Defensive code, maintenance and updates

Since we have a full supportdesk at the office. we aren’t responsible anymore for updates, etc. So this actually means we just have tpo focus ourself on just development. Sometimes the suportdesk passes a small problem or site update to us tru. In these causes we have to do the engineering, support will do the S final Sitecore updates/database updates/deployment.
For this reason we have some rules how you should defense your code. The update procedure:
– Update external sources like external databases
– Install Packages with changes in Sitecore
– Full publish Sitecore
– Place new DLLs
– Update configuration files

During this process, everything should work. No yellow errors may appear. So this means we actually always have to check if every item/configValue/field we retrieve, or expect that we should be able to retrieve, should we checked if it’s null or empty. Ofcourse this is always the best way. But when you are developing small pages, with no logic, just binding predefined field-values to label is really fast and easy.
Another thing we have to look at are the changes in templates and masters. You should definitelly track which changes are made and in which order. Sometimes is iusing different packages for templates, masters and items a good idea.

All described above should be done and known by every engineer, altough most engineers think they write defensive code. In reality you will see that writing defensive code isn’t so easy at all. Just try it. Update your development-environment with soem patches on the way described above and lookat the functionality. Is it broken after any of the steps? What did actually cause the problem?

One thought on “Defensive code, maintenance and updates”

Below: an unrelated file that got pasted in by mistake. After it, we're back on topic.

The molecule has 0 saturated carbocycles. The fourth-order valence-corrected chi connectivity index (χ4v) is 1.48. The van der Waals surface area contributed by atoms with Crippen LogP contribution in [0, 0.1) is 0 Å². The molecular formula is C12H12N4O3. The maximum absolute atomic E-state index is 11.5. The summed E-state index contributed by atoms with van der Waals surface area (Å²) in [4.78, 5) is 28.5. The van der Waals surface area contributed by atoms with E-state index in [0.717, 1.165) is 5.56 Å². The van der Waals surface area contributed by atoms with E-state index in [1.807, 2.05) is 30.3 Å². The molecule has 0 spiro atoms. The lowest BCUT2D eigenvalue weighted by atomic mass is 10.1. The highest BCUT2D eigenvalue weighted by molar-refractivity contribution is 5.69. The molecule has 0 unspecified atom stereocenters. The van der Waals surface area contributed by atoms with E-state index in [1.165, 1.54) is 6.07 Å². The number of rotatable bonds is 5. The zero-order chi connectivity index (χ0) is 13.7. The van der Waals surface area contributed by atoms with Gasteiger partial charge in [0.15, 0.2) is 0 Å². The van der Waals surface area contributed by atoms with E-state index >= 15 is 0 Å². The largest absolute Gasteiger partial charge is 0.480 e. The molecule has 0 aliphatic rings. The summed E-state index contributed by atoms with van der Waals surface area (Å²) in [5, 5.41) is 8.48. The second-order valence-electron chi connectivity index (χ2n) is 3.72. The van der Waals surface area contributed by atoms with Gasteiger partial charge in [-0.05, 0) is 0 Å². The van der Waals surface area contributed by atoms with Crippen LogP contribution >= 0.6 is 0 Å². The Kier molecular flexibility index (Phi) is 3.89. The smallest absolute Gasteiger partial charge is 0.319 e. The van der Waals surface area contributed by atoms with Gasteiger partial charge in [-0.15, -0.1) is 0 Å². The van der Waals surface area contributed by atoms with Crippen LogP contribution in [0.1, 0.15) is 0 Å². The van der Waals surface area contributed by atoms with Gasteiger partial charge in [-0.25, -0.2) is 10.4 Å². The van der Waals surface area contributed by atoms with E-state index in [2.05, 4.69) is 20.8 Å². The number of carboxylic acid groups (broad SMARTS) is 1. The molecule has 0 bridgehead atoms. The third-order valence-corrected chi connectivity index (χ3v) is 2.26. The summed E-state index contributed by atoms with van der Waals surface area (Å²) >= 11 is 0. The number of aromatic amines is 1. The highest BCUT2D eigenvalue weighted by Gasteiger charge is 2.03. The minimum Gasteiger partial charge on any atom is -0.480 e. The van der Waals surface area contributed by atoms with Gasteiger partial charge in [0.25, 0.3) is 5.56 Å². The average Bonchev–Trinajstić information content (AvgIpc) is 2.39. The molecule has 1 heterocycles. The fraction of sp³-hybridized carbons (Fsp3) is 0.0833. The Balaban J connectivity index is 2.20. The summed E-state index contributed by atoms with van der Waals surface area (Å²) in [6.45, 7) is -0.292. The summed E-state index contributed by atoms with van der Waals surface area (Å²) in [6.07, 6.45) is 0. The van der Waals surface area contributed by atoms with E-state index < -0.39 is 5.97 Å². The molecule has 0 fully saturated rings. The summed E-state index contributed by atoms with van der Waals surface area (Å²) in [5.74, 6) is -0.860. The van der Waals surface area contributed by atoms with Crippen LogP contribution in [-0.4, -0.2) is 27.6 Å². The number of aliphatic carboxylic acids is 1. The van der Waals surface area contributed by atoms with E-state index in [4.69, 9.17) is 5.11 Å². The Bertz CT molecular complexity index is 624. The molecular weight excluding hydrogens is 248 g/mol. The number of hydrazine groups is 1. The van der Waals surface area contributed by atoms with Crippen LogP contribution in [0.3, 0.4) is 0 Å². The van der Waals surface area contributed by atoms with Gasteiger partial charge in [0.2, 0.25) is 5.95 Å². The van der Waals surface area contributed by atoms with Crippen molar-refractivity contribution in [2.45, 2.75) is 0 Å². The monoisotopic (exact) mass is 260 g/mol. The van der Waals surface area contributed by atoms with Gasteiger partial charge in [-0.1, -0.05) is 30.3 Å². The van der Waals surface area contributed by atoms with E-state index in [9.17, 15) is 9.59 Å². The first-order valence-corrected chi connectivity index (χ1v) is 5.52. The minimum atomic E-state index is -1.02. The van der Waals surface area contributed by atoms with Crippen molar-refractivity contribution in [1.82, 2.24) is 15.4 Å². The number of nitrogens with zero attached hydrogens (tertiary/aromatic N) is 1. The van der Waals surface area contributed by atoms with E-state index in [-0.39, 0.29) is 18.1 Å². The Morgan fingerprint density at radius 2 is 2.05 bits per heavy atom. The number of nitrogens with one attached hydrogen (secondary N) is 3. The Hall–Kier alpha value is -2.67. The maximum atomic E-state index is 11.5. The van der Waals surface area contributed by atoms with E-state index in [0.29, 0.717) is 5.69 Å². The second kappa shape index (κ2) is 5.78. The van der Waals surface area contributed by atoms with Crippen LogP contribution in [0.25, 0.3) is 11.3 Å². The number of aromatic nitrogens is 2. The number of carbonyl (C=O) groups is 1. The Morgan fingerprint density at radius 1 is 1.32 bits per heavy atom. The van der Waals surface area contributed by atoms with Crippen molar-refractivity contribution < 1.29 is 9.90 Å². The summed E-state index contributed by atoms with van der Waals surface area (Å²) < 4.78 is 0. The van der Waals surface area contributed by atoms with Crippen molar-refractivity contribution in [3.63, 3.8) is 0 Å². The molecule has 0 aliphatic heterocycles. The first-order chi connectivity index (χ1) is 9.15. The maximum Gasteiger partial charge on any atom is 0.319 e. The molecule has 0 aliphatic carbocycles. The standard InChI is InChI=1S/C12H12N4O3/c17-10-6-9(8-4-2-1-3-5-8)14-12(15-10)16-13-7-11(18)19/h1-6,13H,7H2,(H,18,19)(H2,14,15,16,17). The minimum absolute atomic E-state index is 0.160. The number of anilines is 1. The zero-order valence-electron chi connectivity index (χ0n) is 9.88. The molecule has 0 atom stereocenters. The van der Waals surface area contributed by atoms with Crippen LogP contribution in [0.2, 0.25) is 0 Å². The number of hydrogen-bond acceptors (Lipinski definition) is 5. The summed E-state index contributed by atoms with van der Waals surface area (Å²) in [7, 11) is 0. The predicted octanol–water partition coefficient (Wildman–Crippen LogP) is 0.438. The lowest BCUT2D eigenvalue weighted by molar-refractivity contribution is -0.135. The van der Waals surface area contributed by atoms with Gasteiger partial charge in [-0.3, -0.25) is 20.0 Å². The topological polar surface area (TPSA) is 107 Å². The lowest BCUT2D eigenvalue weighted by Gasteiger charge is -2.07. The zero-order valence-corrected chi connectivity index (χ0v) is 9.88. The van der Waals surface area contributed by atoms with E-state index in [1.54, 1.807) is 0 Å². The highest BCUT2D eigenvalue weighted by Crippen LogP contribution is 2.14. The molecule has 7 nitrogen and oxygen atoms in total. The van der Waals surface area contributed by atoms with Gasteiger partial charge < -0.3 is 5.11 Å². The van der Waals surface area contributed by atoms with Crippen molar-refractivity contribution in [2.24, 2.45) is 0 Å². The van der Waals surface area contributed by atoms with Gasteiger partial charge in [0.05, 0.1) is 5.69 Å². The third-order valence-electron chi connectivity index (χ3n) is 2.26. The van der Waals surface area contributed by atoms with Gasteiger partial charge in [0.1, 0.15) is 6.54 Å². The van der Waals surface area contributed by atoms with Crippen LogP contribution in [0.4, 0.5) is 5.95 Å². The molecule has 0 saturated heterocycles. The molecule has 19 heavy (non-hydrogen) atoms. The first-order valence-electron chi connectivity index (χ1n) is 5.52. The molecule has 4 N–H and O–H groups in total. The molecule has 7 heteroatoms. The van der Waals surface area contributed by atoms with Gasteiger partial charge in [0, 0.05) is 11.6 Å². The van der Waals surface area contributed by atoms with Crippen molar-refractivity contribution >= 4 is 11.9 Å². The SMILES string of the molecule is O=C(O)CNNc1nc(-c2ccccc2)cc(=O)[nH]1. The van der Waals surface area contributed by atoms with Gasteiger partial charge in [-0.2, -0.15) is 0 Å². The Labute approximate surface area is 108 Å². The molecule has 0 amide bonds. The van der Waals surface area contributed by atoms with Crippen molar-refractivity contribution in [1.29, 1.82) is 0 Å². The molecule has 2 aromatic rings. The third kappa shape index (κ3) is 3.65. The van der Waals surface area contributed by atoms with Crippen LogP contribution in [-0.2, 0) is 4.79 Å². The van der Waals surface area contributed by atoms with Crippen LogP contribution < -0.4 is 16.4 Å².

1. I think you are missing an important point. The main problem I see with Sitecore sites when they fail is that an Item is loaded in code but never checked of the item really exists. This causes a NullReferenceException. Which, when badly handled, can cause the whole site to collapse.

    There are a couple scenario’s where this can happen. One of them is with updating the website. When you already copied the DLL and haven’t created the Items yet. The other is when users can delete or rename an item because rights aren’t set correctly. Or even when checks aren’t made on the template for empty fields.

    This is a real problem, for it is hard to find and fixes mostly need a new DLL. Another problem we have is a chicken and egg problem. We made changes in the codebehind and in the ascx/aspx pages. They need to be copied together. This hardly can’t be done without stopping the website in ISS.

    Another usefull hint that I can give to programmers. Never ever put codebehind in a aspx file. I know this is a Sitecore best practice. But this week I found out why. Some code was causing a NullReference, due to incorrect security settings. But the code was in the codebehind of an aspx file. So I couldn’t simple disable it. (I don’t have acces to the webserver myself, couldn’t just upload a new DLL) If the code would have been in a sublayout or rendering. I would just remove the sublayout from the item. Getting the site back up in the air. and then fixing the problem.

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